Instead, I picked up Donny W. and drove downtown to Tartar Field on the campus of Wayne State University to see The Früt, Savage Grace (soon to be better known as Rare Earth), Commander Cody and His Lost Planet Airmen and the MC5 at the WABX free concert.
If you look real close that's me all the way over to the right, the scrawny little guy with the straight hair and goofy glasses ..... rockin' hard.
Just kidding, you can't see me ..... I know because I've been looking.
Anyway, this is Wayne Kramer, who on that day I thought to be the single coolest guy on earth, taking his star turn on Ramblin Rose.
And now ..... and now ..... and now it's time to .....
KICK OUT THE JAAAMMMS .......
You know the rest.
Fooled ya, we went for the John Sinclair produced, clean version.
Here's the way it went at Tartar field.
I post this despite the annoying advertising running through only because Wayne Kramer gets guitar face on the opening chords.
Rest in peace, Rob Tyner, Fred "Sonic" Smith, Michael Davis and John Sinclair .... we could use some guys like you around here just about now.
Ever wonder what's the big deal about Rosetta Tharpe?
Ever even heard of Rosetta Tharpe?
Don't let it get you down, few have.
Born Arkansas in 1914, Tharpe was the daughter of Katie Bell Nubin, a popular touring gospel singer of the time. Alleged to have “mastered’ the guitar by the age of six, she was certainly performing with her mother by that age, mastery or not, and continued to earn her living performing for the next 50-ish years.
She signed with Decca records in her early twenties and immediately began making hit Gospel records. She would later cross over from Billboard’s Gospel charts to the “Race” charts on several occasions, a feat that to my knowledge had never been accomplished before and rarely since.
If you like Gospel Music and the Blues, two things we clearly love around here, Sister Rosetta Tharpe is well worth looking into.
You can start here.
This performance was recorded in Manchester, England in 1964 as part of the American Folk Blues Festival recordings of the early 60s, which we keep encouraging people to go out and buy mostly because we just love it.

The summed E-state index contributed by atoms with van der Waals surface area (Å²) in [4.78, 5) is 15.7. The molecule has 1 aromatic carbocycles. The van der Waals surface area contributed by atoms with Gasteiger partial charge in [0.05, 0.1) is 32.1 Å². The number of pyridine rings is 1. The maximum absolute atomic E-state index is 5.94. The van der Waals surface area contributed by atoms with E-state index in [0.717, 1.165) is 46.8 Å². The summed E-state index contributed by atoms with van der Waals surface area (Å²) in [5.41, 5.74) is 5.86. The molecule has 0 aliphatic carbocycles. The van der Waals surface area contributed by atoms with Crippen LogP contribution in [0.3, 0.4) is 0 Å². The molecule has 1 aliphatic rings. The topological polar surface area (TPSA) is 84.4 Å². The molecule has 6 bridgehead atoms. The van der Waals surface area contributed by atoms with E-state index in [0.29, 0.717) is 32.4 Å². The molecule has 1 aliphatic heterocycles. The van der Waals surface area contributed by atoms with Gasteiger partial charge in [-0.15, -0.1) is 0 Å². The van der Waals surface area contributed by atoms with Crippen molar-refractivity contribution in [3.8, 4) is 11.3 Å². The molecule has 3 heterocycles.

This is Sister Rosetta Tharpe on her 1963 Gibson SG Custom guitar, which I don't think anybody even bothered to plug in. I can't figure out anyone else in the band ... yet.
It's Westminster week, which means I'm spending the evening in front of the fire watching the dog show with the little wiffer.
Which is an infinitely better pastime than reading the chronically depressing crap I tend to gravitate towards.
And since the dog show was threatened some by the blizzard that swept through the Northeast over the past couple days, I figured dogs in the snow offered an appropriate respite from the news of the day.
We had forgotten about this song until Jesse posted this vid over at his fine site.
Many years ago Rich D. and I passed on a chance to see Leonard Cohen mostly because his music isn't all that danceable.
I came to regret that decision if only for this one song, which as I think about it, might not have been written yet.
So in retrospect, nothing is lost.
Anyway, this is Leonard Cohen on vocals, Bob Metzger on the peddle steel, Javier Mas playing the 12 string guitar, Charlie Webb on guitar, Mattie Webb on the harp, Sharon Robinson singing back up along with the Webb Sisters, Dino Soldo playing the keyboards among other things, Rosco Beck is playing the bass guitar, that's Rafael Gayol on the drums.
Everybody knows that the dice are loaded. Everybody rolls with their fingers crossed.
Everybody knows that the war is over. Everybody knows the good guys lost.
Everybody knows the fight was fixed. The poor stay poor, the rich get rich.
Thats how it goes.
Everybody knows that the boat is leaking. Everybody knows that the captain lied.
Everybody got this broken feeling. Like their father or their dog just died.
Everybody talking to their pockets. Everybody wants a box of chocolates.